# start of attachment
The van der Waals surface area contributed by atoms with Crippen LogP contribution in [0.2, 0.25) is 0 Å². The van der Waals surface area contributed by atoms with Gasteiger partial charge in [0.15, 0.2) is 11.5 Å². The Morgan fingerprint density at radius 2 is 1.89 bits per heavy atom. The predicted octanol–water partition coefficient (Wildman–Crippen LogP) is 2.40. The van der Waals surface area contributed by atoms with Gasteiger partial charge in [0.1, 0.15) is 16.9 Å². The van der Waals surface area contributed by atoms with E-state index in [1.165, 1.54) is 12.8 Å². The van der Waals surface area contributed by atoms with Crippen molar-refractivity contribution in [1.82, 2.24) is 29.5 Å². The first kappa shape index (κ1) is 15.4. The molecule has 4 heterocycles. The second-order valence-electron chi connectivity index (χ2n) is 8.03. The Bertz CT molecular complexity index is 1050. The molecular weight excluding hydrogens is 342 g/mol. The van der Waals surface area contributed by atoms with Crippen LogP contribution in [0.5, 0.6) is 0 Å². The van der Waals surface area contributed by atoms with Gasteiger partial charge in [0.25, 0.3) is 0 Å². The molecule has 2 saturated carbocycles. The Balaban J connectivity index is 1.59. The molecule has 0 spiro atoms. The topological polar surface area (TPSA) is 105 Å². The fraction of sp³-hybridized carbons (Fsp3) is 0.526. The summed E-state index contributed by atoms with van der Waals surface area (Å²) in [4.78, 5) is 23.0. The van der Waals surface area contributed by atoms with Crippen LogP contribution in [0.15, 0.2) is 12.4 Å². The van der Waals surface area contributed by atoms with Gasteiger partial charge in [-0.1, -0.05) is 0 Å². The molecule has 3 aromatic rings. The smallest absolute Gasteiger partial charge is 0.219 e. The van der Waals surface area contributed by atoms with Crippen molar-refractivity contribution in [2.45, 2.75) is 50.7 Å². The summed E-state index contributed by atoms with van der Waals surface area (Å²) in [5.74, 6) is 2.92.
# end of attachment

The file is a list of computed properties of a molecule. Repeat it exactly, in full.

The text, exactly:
The van der Waals surface area contributed by atoms with Crippen LogP contribution in [0.2, 0.25) is 0 Å². The van der Waals surface area contributed by atoms with Gasteiger partial charge in [0.15, 0.2) is 11.5 Å². The Morgan fingerprint density at radius 2 is 1.89 bits per heavy atom. The predicted octanol–water partition coefficient (Wildman–Crippen LogP) is 2.40. The van der Waals surface area contributed by atoms with Gasteiger partial charge in [0.1, 0.15) is 16.9 Å². The van der Waals surface area contributed by atoms with E-state index in [1.165, 1.54) is 12.8 Å². The van der Waals surface area contributed by atoms with Crippen molar-refractivity contribution in [1.82, 2.24) is 29.5 Å². The first kappa shape index (κ1) is 15.4. The molecule has 4 heterocycles. The second-order valence-electron chi connectivity index (χ2n) is 8.03. The Bertz CT molecular complexity index is 1050. The molecular weight excluding hydrogens is 342 g/mol. The van der Waals surface area contributed by atoms with Crippen LogP contribution in [0.5, 0.6) is 0 Å². The van der Waals surface area contributed by atoms with Gasteiger partial charge in [0.25, 0.3) is 0 Å². The molecule has 2 saturated carbocycles. The Balaban J connectivity index is 1.59. The molecule has 0 spiro atoms. The topological polar surface area (TPSA) is 105 Å². The fraction of sp³-hybridized carbons (Fsp3) is 0.526. The summed E-state index contributed by atoms with van der Waals surface area (Å²) in [4.78, 5) is 23.0. The van der Waals surface area contributed by atoms with Crippen LogP contribution in [0.15, 0.2) is 12.4 Å². The van der Waals surface area contributed by atoms with Gasteiger partial charge in [-0.1, -0.05) is 0 Å². The molecule has 3 aromatic rings. The smallest absolute Gasteiger partial charge is 0.219 e. The van der Waals surface area contributed by atoms with Crippen molar-refractivity contribution in [2.45, 2.75) is 50.7 Å². The summed E-state index contributed by atoms with van der Waals surface area (Å²) in [5.74, 6) is 2.92.